food labels, food choices, food information, local action, sustainable food future, Big Food, Food Democracy movement, elitism, Big Agriculture, sustainable agriculture, organic food, local food, mad cow disease, new farmers, small farmers, immigrants

Document Type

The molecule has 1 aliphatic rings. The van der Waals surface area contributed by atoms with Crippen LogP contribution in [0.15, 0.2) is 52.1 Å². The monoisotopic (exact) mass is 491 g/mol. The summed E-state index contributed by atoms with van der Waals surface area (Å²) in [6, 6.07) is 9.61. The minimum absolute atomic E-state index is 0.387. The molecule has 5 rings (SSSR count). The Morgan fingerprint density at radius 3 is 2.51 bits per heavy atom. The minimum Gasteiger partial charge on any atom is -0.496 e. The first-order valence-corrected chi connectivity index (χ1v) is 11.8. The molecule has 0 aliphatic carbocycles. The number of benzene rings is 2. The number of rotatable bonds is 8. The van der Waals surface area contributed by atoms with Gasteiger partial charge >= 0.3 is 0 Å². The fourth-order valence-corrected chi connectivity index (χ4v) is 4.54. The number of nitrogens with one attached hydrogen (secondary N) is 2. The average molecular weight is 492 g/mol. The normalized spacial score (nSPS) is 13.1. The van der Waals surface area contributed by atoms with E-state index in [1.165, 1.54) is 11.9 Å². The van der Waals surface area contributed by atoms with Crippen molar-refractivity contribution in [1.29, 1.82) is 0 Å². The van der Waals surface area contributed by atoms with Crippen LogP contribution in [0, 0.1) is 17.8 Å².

Author's Note: This essay is a companion to the essay 'Food Democracy, "which appears in 9 DRAKE JOuRNAL OF AGRICULTURAL LAw 9 (2004). In that essay, the author discussed many of the progressive trends that are helping reshape America's food system. These trends have a common denominator in their reflection of the democratic tendencies of the American populace. The desire of an increasing number of consumers to eat better food and to have access to the information, choices, and alternatives that make better food available are helping drive shifts in food production and marketing. Accompanying these shifts are political and legal debates over fundamental policy issues that relate to food labeling, support for local food production, the emergence of ecolabels, and examination of the relation between nutrition and public health. Arrayed against the emergence of these new economic and policy developments are the institutions and values of the conventional food and agricultural sector, which the author collectively describes as Big Food. He argues the emergence and recognition of 'Food Democracy" is a valuable development for helping America examine the future of the food and agricultural system. In this essay, the author provides further amplification of his thesis, in part using the recent "mad cow" incident to illuminate some of the differences in values and attitudes between Big Food and Food Democracy.